Dan Smaida – Wednesday, November 23, 2016
Yesterday my son spoke at church, and I had the presence of mind to videotape it (through tears of pride and joy, of course). He did a good job, but not the A+ work he was capable of. So later that day, I played him the video.
He watched without comment, then stopped the video just before the end. “Why did you stop the tape?” I asked.
“It just tailed off from there,” he said. “I messed up the ending. That’s what I get for winging it.” And that, my friends, was the best possible thing that could have happened.
Why? Because Jake took the mantle of coaching away from me…and put it on his own shoulders. And for anyone who sells (or aspires to, as he does), this is a vital skill – the ability to self-coach.
Sellers, You MUST Coach Yourselves
I’ve spent twenty years consulting with sales teams, and one trend is clear: More than ever, you’re responsible for your own self-coaching…and that’s not necessarily a bad thing. I’ll give you just three reasons:
Not enough coaching hours. Coaches have other jobs and other people to worry about besides your need for professional development. An informal survey of my B2B clients puts the average seller-to-manager at about 8-1, and it’s forecasted to get leaner still. In direct selling organizations, team sizes may be exponentially larger! Plus, no other practitioners of complex disciplines devote as little time to practice as salespeople do. This is bad, because most coaching happens in practice.
Not enough quality coaches. And even if there was an unlimited supply of your manager or team leader’s time, would you want it? Often, sales coaching skill is NOT how they got their current job. And I strongly believe that coaching sales, managing sales, and executing sales are three distinct competencies that require distinct skill sets.
Coaches have their own agenda. Your coach is usually coaching you for a reason: So you can help them make their number. That’s fine, but it’s not always congruent with what’s best for your career. At the very best, coaches coach you on what they think you need to improve, and even then, confirmation bias clouds their perspective.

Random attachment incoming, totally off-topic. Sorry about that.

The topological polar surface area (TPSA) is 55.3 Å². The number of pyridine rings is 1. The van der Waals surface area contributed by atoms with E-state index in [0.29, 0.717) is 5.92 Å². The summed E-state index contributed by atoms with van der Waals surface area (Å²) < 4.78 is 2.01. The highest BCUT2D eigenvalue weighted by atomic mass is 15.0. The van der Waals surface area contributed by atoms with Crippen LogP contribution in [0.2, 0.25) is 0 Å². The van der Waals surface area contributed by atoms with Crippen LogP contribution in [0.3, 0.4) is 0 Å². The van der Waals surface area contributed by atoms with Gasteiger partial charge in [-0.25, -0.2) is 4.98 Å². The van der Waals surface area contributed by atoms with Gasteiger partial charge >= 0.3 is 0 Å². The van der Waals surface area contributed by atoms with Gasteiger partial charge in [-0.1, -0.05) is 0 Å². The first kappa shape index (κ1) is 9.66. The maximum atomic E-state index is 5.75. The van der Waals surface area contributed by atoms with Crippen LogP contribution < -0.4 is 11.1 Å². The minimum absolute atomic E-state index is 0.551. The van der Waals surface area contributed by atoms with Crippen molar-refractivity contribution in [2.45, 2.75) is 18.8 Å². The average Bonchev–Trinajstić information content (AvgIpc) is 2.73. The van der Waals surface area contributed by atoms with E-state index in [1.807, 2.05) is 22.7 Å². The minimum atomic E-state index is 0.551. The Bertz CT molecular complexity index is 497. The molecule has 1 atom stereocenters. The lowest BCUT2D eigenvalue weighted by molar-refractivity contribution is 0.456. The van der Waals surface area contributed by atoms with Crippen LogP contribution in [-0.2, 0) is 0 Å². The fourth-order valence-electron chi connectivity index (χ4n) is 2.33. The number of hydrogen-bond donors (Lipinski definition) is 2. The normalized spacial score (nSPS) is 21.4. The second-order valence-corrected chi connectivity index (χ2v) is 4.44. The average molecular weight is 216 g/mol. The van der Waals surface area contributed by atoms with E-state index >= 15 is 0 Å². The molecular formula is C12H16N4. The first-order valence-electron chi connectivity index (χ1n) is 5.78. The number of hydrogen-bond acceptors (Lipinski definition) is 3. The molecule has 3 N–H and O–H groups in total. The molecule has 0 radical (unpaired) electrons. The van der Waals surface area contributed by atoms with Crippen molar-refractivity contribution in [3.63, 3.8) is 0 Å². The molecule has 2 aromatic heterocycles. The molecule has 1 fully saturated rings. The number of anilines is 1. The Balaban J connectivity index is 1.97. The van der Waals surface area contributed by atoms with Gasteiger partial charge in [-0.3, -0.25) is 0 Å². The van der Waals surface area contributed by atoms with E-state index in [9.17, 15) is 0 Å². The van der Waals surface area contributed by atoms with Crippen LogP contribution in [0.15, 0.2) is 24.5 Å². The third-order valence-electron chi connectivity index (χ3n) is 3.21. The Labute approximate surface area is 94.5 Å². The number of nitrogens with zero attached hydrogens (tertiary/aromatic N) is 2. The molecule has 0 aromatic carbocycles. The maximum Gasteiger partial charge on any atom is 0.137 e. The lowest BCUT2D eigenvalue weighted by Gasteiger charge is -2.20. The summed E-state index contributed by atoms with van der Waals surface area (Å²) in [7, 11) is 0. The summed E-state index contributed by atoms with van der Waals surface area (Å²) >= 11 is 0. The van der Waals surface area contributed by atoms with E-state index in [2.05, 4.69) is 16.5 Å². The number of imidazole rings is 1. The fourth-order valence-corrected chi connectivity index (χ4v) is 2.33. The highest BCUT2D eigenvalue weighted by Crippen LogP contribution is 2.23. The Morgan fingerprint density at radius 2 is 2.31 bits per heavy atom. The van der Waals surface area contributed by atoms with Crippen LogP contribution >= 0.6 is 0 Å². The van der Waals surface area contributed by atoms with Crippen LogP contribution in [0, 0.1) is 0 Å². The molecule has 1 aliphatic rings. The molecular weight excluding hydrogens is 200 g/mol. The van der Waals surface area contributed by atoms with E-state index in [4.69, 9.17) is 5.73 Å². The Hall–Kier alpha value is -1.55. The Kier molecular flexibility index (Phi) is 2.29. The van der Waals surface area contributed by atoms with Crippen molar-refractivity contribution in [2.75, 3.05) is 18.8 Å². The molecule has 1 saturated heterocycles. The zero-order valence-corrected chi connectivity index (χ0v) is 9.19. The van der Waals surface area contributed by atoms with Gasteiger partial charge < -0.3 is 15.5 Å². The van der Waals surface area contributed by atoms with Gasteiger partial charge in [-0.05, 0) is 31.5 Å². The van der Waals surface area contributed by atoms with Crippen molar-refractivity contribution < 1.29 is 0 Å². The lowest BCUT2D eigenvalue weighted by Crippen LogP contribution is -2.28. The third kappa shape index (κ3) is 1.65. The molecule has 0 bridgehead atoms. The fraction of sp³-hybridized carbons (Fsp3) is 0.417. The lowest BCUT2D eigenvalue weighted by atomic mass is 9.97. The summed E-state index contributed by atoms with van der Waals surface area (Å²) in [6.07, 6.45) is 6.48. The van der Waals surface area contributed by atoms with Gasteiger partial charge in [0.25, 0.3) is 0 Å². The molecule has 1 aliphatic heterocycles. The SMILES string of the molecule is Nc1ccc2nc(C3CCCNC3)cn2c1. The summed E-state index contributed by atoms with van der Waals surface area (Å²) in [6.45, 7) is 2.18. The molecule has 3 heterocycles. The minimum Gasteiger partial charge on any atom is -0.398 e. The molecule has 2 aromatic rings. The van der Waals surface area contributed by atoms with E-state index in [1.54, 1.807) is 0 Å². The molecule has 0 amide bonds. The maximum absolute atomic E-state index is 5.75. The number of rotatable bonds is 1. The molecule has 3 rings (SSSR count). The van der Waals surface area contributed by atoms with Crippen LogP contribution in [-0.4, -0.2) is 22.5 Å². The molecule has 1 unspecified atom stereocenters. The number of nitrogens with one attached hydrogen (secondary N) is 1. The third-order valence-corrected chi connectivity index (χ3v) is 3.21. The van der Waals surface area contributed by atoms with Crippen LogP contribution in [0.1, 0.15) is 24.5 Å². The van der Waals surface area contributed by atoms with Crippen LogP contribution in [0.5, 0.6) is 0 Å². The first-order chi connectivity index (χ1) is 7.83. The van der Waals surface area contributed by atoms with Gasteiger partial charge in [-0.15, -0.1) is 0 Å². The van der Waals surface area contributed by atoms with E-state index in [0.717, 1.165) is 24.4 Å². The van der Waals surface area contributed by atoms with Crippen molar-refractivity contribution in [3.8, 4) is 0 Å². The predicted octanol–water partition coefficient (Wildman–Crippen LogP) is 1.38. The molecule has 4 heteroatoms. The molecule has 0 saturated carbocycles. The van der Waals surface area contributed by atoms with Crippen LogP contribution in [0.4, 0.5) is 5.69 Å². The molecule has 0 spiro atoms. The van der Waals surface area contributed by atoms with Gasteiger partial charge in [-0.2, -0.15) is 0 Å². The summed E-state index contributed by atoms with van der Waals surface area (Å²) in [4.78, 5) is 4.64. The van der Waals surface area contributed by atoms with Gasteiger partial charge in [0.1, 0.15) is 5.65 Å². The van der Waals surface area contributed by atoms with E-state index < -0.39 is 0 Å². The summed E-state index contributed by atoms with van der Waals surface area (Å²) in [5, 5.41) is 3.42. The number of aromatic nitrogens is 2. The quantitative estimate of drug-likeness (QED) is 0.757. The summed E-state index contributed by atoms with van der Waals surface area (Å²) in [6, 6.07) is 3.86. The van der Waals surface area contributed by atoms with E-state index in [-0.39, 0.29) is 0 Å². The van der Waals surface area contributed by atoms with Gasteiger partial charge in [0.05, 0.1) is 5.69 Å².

For example: When my clients aren’t making their number, requests for help coaching ‘closing skills’ go way up. Much like the higher incidence of cesarean sections in populaces with declining birth rates, sales managers often coach to their own needs, not yours – even when it’s not conscious.
Taking Ownership of Your Own Coaching
Fortunately, everything you need to be your own coach is within your reach today. Here’s the short list:
Models of greatness. Like my Relationship EDGE sales method, there are plenty of great models for everything from consultative sequence to diagnostic skills to value demonstration to reciprocal commitment strategies. The point is, find one that works for you and use it as a benchmark. Everyone from track athletes to musicians to welders has a model of what “good form” looks like.
Practice with feedback. Without feedback, are you practicing getting it right – or getting it wrong? The only way you can tell is with feedback. It’s always different in your head than it is in real life – anyone who’s ever heard themselves on tape knows exactly what I’m talking about.
Time to introspect. Sellers, you’re totally on your own here – you’ve got to create time for your own development, without the pressure of managers or the next appointment. You can’t afford to spend precious selling time doing anything but selling. That means coaching yourself must happen elsewhere. Debriefing in the car on the way to your next meeting doesn’t cut it. However, do NOT skip call planning and review! I’m simply saying that’s different than developing yourself by practicing a skill with feedback.
Bonus: Game tape! If you ever have the chance to record yourself in action, do it! Watching yourself performing a task is the best coaching tool I’ve ever seen.
Other Bonus: Coaches for hire. I don’t usually coach salespeople one-on-one, so this isn’t me plugging my services – it’s recommending an option that serious people take to further their own careers.
The Ultimate Sales Competency….
…is the ability to grow your own skills and thus your success. Folks like me can put the models out there, your managers and team leaders can try their hardest, but it’s ultimately up to you to coach yourself as a seller. Your success may depend on it!
Fortunately, you have the tools. Use a model of greatness, carve out time to practice, spend a little of your own time working on you, and catch yourself in action. Now you own your own coaching, and you’re adding a vital source of self-development to the support you’re getting (or not getting) from your coaches today.
(Photograph: Former NFL player Maurice Jones-Drew watches game film on his laptop. Photo credit: Getty Images)